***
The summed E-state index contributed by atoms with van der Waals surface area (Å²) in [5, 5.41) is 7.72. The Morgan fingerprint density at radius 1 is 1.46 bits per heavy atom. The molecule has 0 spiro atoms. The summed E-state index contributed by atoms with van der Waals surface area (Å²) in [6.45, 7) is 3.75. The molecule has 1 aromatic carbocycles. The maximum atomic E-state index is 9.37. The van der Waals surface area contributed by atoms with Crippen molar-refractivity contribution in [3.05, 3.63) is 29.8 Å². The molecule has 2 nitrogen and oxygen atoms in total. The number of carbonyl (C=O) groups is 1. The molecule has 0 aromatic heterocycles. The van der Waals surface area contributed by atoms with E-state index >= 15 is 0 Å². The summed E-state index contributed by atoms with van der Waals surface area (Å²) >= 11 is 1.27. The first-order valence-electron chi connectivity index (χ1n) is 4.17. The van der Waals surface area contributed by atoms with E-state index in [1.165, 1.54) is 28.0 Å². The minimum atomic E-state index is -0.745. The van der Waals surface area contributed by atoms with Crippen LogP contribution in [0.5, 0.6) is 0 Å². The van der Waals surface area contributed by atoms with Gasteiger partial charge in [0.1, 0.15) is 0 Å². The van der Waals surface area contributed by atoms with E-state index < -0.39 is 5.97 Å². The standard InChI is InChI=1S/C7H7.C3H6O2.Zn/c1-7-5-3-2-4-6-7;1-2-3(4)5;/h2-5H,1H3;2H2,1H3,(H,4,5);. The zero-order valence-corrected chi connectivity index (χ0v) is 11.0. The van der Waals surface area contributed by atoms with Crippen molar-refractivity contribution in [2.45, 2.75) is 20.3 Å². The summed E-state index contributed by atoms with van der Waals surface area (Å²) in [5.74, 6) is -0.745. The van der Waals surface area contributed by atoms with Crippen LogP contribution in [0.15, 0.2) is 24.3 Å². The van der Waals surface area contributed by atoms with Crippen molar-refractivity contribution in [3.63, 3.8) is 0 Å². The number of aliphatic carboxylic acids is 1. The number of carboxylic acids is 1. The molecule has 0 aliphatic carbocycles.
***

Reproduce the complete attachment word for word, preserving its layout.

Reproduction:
The summed E-state index contributed by atoms with van der Waals surface area (Å²) in [5, 5.41) is 7.72. The Morgan fingerprint density at radius 1 is 1.46 bits per heavy atom. The molecule has 0 spiro atoms. The summed E-state index contributed by atoms with van der Waals surface area (Å²) in [6.45, 7) is 3.75. The molecule has 1 aromatic carbocycles. The maximum atomic E-state index is 9.37. The van der Waals surface area contributed by atoms with Crippen molar-refractivity contribution in [3.05, 3.63) is 29.8 Å². The molecule has 2 nitrogen and oxygen atoms in total. The number of carbonyl (C=O) groups is 1. The molecule has 0 aromatic heterocycles. The van der Waals surface area contributed by atoms with E-state index >= 15 is 0 Å². The summed E-state index contributed by atoms with van der Waals surface area (Å²) >= 11 is 1.27. The first-order valence-electron chi connectivity index (χ1n) is 4.17. The van der Waals surface area contributed by atoms with E-state index in [1.165, 1.54) is 28.0 Å². The minimum atomic E-state index is -0.745. The van der Waals surface area contributed by atoms with Crippen LogP contribution in [0.5, 0.6) is 0 Å². The van der Waals surface area contributed by atoms with Gasteiger partial charge in [0.1, 0.15) is 0 Å². The van der Waals surface area contributed by atoms with E-state index < -0.39 is 5.97 Å². The standard InChI is InChI=1S/C7H7.C3H6O2.Zn/c1-7-5-3-2-4-6-7;1-2-3(4)5;/h2-5H,1H3;2H2,1H3,(H,4,5);. The zero-order valence-corrected chi connectivity index (χ0v) is 11.0. The van der Waals surface area contributed by atoms with Crippen molar-refractivity contribution in [2.45, 2.75) is 20.3 Å². The summed E-state index contributed by atoms with van der Waals surface area (Å²) in [5.74, 6) is -0.745. The van der Waals surface area contributed by atoms with Crippen LogP contribution in [0.15, 0.2) is 24.3 Å². The van der Waals surface area contributed by atoms with Crippen molar-refractivity contribution in [3.63, 3.8) is 0 Å². The number of aliphatic carboxylic acids is 1. The number of carboxylic acids is 1. The molecule has 0 aliphatic carbocycles.